However, the Huihui in this account is not Khwarazm, which is called Salida in the following paragraph:

          The countries that have been conquered and not resisted again are as follows. In the southeast is Baida jinlu . In the northwest are Naiman , Wugu , Shuli , Salida , and Kangli . In the north are Data , and Mieliqi . In the south is  Xixia .[37]

      The last text is taken from the Bencao gangmu written by Li Shizhen (1518-1593), the renowned doctor of the Ming Dynasty. Li Shizhen was born into a family of medical men. After failing to pass the national exam for selecting officials, he decided to follow in his fathers profession, researching medicine throughout his life. He started to practice medicine in around 1540.  He was recommended as royal physician in 1556 but resigned the office and returned to his hometown shortly thereafter. From 1552 through 1578 he wrote out the Bencao gangmu which includes 1,900,000 characters and was divided into 50 volumes under 62 subjects. In regard to each medicine, he gave the explanation of the name, explanations from other medicine books, function, process and prescriptions. The book also appends 1,160 illustrations of herbs aiming to help the medical man to tell them apart. Thus, the Bencao gangmu is not only an collection of medical knowledge, but also an important historical source.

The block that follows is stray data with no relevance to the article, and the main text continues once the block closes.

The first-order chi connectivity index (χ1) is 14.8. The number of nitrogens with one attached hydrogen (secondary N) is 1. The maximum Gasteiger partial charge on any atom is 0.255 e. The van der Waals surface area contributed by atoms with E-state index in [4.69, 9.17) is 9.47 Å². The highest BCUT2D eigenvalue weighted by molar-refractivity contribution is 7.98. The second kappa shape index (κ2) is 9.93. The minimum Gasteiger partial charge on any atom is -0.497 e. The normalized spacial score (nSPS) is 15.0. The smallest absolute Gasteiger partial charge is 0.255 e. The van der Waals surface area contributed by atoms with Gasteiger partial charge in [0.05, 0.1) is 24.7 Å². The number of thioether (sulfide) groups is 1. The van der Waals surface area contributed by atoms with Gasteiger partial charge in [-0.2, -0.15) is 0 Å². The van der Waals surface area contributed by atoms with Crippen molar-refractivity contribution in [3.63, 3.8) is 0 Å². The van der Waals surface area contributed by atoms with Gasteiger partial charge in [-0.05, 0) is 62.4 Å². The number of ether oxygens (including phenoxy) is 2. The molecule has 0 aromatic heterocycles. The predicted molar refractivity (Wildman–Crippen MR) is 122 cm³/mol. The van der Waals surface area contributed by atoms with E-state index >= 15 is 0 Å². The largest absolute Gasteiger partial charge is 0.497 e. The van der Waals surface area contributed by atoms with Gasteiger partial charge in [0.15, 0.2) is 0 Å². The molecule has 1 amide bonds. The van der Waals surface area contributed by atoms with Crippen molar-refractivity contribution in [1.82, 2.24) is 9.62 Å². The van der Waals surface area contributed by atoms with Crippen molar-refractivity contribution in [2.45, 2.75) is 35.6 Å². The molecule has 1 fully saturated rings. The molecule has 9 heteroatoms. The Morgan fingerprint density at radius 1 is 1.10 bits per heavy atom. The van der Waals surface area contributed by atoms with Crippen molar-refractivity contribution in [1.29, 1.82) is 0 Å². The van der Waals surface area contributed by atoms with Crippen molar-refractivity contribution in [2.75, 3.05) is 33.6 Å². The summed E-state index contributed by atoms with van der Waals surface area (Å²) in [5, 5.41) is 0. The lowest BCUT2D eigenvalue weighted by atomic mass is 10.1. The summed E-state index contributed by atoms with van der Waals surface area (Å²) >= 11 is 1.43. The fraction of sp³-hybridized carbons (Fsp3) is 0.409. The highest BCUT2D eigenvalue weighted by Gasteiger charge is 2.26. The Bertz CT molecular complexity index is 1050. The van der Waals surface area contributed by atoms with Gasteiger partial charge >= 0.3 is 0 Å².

In volume 15, the author recorded some herbs from Huihui guo.